SCOTLAND’S top referee Hugh Dallas today denied that his decision to retire was influenced by the increased media pressure surrounding his late penalty award to Rangers in the controversial game against Hearts.
Dallas has been firmly in the spotlight since his decision to award the Ibrox side a disputed late penalty at Tynecastle last month on the advice of his assistant referee Andy Davis.
The Lanarkshire official will call time on his 25-year refereeing career, during which he has achieved an MBE for services to football, at the end of this season, a year earlier than the compulsory retirement age of 48.
However, he insists the decision was reached and confirmed to the SFA well before that controversial night at Tynecastle.
Dallas said: "I spoke to the chief executive of the SFA and to the head of refereeing Bob Valentine in January, as well as members of my family, and decided to go at the end of this season.
"I want to go when I want to go, not when someone forces me to, and this is the right time to finish. There is nothing political in this and I actually wrote to the SFA to tell them before the Hearts-Rangers match."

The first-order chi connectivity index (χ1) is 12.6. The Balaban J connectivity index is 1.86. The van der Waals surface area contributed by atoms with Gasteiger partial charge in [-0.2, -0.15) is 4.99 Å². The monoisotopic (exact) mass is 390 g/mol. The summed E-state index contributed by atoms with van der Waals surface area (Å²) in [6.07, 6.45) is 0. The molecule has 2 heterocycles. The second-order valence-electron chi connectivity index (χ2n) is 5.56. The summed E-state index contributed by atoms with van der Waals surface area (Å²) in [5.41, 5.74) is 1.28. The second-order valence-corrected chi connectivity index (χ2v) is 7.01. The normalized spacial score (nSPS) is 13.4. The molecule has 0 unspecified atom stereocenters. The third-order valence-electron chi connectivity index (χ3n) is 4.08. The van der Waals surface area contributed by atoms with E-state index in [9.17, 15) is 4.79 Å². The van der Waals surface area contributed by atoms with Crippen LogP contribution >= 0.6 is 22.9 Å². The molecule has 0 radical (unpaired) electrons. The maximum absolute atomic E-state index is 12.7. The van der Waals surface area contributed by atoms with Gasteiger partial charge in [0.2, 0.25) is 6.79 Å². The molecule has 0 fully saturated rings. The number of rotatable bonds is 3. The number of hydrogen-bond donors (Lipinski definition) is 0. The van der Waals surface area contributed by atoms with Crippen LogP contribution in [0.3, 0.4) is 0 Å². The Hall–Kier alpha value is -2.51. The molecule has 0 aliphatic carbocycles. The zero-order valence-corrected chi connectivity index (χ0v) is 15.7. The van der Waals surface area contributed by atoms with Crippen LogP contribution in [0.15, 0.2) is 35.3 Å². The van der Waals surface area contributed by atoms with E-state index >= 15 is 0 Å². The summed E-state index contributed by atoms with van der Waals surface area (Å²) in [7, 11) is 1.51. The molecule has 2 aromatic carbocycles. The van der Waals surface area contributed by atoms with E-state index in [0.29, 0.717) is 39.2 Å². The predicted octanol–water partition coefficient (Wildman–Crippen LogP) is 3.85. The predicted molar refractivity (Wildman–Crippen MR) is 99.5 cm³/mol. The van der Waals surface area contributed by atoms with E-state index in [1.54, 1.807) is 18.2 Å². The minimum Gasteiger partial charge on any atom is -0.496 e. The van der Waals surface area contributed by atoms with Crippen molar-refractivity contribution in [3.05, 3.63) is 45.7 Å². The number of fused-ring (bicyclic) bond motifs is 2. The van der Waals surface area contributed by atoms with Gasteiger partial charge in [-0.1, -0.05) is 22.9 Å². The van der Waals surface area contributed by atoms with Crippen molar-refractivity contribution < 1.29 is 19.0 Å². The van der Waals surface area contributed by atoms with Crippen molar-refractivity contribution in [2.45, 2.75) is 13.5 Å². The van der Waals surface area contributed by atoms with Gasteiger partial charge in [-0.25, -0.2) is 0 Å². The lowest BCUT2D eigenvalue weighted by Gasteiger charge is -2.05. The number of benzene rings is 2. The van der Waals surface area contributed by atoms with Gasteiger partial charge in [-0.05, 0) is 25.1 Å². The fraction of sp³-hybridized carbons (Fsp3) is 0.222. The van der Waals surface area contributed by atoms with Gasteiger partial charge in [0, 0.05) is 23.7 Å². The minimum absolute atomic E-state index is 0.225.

There still remains the possibility of Dallas continuing his involvement in refereeing in a supervisory role, one which many referees have decided to take up after blowing their final whistle.
Dallas has not yet ruled out such a possibility but his next move will be intensely thought out before a conclusion is reached.
He added: "I don’t know if I will stay on as a supervisor. That is for other people at the SFA to decide. I will draw breath between now and the end of the season, then take the close season to decide what I’m going to do."
Dallas will bow out as one of the world’s top officials having refereed at the pinnacle of the game in the Champions League and the World Cup finals.
As well as the hotly-contested penalty award that gave Rangers a 2-1 victory he will also be remembered for the coin-throwing incident at Celtic Park in 1999 when he was stuck as Rangers prepared to take a corner.
Dallas continued: "The job has become harder. The game has become faster and there is definitely a lot more gamesmanship than there used to be. There are plenty of things I will miss about the game, but I won’t miss the ill-informed comments that you hear on radio phone-ins."